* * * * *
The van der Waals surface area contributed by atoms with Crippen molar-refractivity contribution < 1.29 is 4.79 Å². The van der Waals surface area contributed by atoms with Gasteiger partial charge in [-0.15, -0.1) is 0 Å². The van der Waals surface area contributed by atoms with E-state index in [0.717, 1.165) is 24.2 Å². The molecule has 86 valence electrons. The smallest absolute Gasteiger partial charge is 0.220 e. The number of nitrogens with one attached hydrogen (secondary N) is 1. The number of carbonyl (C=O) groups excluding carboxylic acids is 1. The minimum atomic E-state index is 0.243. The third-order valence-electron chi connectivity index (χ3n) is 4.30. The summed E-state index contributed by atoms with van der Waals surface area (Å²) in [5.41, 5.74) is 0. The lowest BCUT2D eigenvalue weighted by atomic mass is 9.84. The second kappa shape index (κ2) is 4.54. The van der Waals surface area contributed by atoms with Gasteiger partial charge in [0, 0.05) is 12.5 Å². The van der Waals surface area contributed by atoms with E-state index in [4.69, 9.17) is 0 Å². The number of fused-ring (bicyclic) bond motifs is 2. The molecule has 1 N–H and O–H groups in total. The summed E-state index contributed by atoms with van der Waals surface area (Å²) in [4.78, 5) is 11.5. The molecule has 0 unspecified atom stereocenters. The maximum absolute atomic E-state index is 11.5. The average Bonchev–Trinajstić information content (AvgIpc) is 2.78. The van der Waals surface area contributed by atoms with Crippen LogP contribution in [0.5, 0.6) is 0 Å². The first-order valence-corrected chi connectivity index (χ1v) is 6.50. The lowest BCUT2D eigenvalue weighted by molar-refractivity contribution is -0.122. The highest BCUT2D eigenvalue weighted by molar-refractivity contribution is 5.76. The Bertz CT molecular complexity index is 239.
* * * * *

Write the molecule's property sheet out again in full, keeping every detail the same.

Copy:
The van der Waals surface area contributed by atoms with Crippen molar-refractivity contribution < 1.29 is 4.79 Å². The van der Waals surface area contributed by atoms with Gasteiger partial charge in [-0.15, -0.1) is 0 Å². The van der Waals surface area contributed by atoms with E-state index in [0.717, 1.165) is 24.2 Å². The molecule has 86 valence electrons. The smallest absolute Gasteiger partial charge is 0.220 e. The number of nitrogens with one attached hydrogen (secondary N) is 1. The number of carbonyl (C=O) groups excluding carboxylic acids is 1. The minimum atomic E-state index is 0.243. The third-order valence-electron chi connectivity index (χ3n) is 4.30. The summed E-state index contributed by atoms with van der Waals surface area (Å²) in [5.41, 5.74) is 0. The lowest BCUT2D eigenvalue weighted by atomic mass is 9.84. The second kappa shape index (κ2) is 4.54. The van der Waals surface area contributed by atoms with Gasteiger partial charge in [0, 0.05) is 12.5 Å². The van der Waals surface area contributed by atoms with E-state index in [4.69, 9.17) is 0 Å². The number of fused-ring (bicyclic) bond motifs is 2. The molecule has 1 N–H and O–H groups in total. The summed E-state index contributed by atoms with van der Waals surface area (Å²) in [4.78, 5) is 11.5. The molecule has 0 unspecified atom stereocenters. The maximum absolute atomic E-state index is 11.5. The average Bonchev–Trinajstić information content (AvgIpc) is 2.78. The van der Waals surface area contributed by atoms with Crippen LogP contribution in [0.5, 0.6) is 0 Å². The first-order valence-corrected chi connectivity index (χ1v) is 6.50. The lowest BCUT2D eigenvalue weighted by molar-refractivity contribution is -0.122. The highest BCUT2D eigenvalue weighted by molar-refractivity contribution is 5.76. The Bertz CT molecular complexity index is 239.